ham repeater listings

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ka3jjz

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Apart from the Skywarn listings, no, AFAIK. There are many sites - such as the ARTSCI website - where you can find such listings. Probably better would be to do a generic search for the cooridination group (most areas have at least 1) in your area. 73 Mike
 

Grog

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Probably better would be to do a generic search for the cooridination group (most areas have at least 1) in your area. 73 Mike
I suggest doing a google search as there are many websites with mostly the same data (a lot is outdated though).

As for his areas coordination group, that would be http://www.sera.org/ and they only have the listing in their magazine (gotta get the revenue from somewhere :lol:) YOu can still be a member for $10 a year right now, and that gets the four issues a year. I just got my last one Saturday....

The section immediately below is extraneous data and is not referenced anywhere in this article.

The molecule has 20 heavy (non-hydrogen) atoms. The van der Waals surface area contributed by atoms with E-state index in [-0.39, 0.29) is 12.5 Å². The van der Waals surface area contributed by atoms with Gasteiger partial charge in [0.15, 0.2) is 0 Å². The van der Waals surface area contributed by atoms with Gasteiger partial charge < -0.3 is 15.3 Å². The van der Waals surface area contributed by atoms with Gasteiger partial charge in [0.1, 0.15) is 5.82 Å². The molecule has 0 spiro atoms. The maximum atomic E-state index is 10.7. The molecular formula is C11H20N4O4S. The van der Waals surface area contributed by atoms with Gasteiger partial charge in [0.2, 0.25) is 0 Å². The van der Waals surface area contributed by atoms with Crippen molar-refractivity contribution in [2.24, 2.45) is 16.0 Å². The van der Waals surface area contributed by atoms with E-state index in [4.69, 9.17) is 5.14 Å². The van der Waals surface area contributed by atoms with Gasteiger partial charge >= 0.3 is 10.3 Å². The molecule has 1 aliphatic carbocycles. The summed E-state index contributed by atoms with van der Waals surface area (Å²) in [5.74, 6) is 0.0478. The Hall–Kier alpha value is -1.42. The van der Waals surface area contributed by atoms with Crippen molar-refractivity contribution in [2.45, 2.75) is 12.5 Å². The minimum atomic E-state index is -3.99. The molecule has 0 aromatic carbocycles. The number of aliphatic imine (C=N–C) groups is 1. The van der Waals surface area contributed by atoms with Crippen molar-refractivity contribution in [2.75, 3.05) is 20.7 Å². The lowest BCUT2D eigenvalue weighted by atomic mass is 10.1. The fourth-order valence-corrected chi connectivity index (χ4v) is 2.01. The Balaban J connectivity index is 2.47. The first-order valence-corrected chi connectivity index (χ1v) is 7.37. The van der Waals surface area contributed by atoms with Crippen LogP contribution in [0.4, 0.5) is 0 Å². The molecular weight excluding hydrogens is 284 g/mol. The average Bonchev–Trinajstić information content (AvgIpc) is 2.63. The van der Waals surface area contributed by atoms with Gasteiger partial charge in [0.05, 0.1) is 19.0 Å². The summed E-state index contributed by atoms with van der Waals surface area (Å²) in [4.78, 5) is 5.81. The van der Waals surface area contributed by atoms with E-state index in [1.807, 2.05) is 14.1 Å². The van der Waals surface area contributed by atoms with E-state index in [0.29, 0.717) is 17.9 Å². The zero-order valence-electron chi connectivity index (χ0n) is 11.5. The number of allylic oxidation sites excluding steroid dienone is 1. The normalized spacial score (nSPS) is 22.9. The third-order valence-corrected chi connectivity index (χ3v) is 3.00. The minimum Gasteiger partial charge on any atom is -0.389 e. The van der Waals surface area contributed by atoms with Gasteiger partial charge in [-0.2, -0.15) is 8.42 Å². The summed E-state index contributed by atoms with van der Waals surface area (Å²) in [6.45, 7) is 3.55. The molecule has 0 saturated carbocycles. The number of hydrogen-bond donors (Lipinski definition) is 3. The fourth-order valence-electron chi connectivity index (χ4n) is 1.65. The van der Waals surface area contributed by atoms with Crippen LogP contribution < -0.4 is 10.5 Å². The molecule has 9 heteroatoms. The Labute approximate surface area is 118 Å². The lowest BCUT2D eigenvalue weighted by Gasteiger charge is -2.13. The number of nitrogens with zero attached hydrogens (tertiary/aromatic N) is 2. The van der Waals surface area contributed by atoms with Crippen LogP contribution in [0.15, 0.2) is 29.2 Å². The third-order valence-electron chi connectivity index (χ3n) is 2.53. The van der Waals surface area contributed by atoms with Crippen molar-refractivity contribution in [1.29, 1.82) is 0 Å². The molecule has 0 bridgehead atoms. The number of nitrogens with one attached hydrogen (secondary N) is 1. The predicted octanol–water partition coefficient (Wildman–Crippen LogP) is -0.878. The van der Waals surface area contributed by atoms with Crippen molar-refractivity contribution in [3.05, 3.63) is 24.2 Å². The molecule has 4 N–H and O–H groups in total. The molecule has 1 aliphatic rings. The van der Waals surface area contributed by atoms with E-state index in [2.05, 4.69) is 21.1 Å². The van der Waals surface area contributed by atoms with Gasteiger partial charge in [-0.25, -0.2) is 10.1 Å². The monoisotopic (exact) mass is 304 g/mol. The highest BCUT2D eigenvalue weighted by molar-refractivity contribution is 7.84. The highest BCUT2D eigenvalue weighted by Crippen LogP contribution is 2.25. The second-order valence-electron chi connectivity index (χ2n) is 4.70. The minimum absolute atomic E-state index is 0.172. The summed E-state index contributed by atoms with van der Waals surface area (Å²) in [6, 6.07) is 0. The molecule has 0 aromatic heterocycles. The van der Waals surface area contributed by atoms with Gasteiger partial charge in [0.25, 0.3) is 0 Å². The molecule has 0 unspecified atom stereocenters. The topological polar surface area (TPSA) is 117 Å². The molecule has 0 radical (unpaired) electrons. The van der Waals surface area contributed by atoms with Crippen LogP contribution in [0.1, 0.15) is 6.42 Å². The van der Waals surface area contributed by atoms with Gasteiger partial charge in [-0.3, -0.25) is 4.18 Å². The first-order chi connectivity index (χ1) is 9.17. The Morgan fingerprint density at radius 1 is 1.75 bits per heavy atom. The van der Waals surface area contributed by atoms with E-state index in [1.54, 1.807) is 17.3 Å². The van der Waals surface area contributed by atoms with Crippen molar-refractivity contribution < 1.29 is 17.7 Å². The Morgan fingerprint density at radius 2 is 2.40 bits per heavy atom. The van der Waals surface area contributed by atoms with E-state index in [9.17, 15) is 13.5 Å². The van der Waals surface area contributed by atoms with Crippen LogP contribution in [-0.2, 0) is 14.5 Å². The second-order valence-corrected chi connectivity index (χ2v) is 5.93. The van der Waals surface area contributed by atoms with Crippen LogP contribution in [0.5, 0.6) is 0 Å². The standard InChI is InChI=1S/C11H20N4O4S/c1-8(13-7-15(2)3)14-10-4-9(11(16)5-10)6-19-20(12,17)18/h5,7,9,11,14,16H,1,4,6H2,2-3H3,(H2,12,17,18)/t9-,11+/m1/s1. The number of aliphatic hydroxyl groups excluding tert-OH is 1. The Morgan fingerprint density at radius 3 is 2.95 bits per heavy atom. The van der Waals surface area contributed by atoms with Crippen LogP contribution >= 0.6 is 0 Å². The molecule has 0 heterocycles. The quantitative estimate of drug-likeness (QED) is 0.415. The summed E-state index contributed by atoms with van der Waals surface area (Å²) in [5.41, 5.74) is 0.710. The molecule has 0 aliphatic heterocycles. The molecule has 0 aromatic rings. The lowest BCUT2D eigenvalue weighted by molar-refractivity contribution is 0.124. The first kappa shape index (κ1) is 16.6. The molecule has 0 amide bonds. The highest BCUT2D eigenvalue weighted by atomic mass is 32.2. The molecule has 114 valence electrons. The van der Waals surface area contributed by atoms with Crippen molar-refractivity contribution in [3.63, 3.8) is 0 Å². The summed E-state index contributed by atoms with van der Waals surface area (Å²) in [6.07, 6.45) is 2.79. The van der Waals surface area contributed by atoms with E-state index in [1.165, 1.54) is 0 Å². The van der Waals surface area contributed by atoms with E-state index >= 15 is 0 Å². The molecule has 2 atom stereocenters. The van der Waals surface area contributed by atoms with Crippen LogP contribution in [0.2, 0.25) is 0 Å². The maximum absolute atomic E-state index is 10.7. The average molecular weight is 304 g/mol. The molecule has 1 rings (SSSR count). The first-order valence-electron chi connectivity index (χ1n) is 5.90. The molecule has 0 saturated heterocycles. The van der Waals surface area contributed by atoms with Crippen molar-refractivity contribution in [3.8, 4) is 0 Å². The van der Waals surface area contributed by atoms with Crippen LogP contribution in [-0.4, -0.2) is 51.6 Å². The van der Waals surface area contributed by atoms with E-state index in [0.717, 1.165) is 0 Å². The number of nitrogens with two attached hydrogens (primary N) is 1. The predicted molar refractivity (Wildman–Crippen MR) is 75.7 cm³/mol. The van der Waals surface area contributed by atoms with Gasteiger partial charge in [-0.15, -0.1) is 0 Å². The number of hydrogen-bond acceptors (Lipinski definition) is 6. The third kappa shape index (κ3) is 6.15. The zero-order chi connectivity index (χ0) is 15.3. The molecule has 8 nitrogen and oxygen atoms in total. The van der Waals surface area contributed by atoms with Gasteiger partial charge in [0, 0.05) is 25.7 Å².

macdude22

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I'm a new ham (just got the ticket month or so ago) but I had good luck with the ARRL repeater directory book on my trip to vegas from Iowa.
 

N9NRA

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Congrats on the new Ham ticket there, ni8ce to have more faces in the hobby. Best bet IMHO is to go with the ARRL directory, it`s usually updated each year or mabey even more often. Good luck and 73 DE N9NRA
 

SCPD

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On the ARRL website (American Radio Relay League) you will find this page giving you links to the frequency coordination group in each state. Many of these groups have a website. That website will list the current frequency coordination of each repeater and the band plan for that local area. These websites will often have more current information than the ARRL Repeater Directory does. Of particular importance is the band plans listed for local areas, which can be quite different than the band plans shown in the Repeater Directory. For example a simplex frequency used in Kansas might be a repeater input in southern California.

When I program my ham radios I use both the directory and the links on the page I will link to below.

http://www.arrl.org/nfcc/coordinators.htm